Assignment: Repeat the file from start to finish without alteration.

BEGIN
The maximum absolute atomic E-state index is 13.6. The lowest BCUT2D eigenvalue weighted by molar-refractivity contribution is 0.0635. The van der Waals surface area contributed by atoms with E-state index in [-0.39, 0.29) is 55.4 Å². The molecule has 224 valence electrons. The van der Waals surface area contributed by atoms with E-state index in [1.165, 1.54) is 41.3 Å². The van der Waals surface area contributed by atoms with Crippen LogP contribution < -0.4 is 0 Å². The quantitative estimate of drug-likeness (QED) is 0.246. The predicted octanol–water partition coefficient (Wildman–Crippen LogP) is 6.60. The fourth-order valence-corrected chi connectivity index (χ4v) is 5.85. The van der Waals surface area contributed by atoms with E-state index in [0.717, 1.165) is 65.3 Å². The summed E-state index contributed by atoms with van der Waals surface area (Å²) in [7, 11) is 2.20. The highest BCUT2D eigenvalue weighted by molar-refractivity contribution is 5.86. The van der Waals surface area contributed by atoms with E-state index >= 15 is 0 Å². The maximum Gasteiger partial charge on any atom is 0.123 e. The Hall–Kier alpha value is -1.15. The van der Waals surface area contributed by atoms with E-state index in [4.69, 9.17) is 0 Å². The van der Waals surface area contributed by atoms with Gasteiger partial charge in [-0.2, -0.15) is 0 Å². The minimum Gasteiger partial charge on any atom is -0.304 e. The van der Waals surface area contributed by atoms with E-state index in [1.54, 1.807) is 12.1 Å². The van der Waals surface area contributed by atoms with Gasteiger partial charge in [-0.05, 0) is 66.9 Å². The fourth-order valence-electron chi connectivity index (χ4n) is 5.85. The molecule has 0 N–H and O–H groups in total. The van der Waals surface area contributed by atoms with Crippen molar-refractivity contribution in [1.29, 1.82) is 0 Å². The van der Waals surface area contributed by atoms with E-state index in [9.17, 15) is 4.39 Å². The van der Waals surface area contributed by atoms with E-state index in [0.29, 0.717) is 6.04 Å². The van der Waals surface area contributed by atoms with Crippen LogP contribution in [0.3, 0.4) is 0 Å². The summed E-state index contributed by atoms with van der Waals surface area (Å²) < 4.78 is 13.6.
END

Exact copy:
The maximum absolute atomic E-state index is 13.6. The lowest BCUT2D eigenvalue weighted by molar-refractivity contribution is 0.0635. The van der Waals surface area contributed by atoms with E-state index in [-0.39, 0.29) is 55.4 Å². The molecule has 224 valence electrons. The van der Waals surface area contributed by atoms with E-state index in [1.165, 1.54) is 41.3 Å². The van der Waals surface area contributed by atoms with Crippen LogP contribution < -0.4 is 0 Å². The quantitative estimate of drug-likeness (QED) is 0.246. The predicted octanol–water partition coefficient (Wildman–Crippen LogP) is 6.60. The fourth-order valence-corrected chi connectivity index (χ4v) is 5.85. The van der Waals surface area contributed by atoms with E-state index in [0.717, 1.165) is 65.3 Å². The summed E-state index contributed by atoms with van der Waals surface area (Å²) in [7, 11) is 2.20. The highest BCUT2D eigenvalue weighted by molar-refractivity contribution is 5.86. The van der Waals surface area contributed by atoms with E-state index >= 15 is 0 Å². The maximum Gasteiger partial charge on any atom is 0.123 e. The Hall–Kier alpha value is -1.15. The van der Waals surface area contributed by atoms with E-state index in [4.69, 9.17) is 0 Å². The van der Waals surface area contributed by atoms with Gasteiger partial charge in [-0.2, -0.15) is 0 Å². The minimum Gasteiger partial charge on any atom is -0.304 e. The van der Waals surface area contributed by atoms with E-state index in [1.54, 1.807) is 12.1 Å². The van der Waals surface area contributed by atoms with Gasteiger partial charge in [-0.05, 0) is 66.9 Å². The fourth-order valence-electron chi connectivity index (χ4n) is 5.85. The molecule has 0 N–H and O–H groups in total. The van der Waals surface area contributed by atoms with Crippen molar-refractivity contribution in [1.29, 1.82) is 0 Å². The van der Waals surface area contributed by atoms with E-state index in [9.17, 15) is 4.39 Å². The van der Waals surface area contributed by atoms with E-state index in [0.29, 0.717) is 6.04 Å². The van der Waals surface area contributed by atoms with Crippen LogP contribution in [0.3, 0.4) is 0 Å². The summed E-state index contributed by atoms with van der Waals surface area (Å²) < 4.78 is 13.6.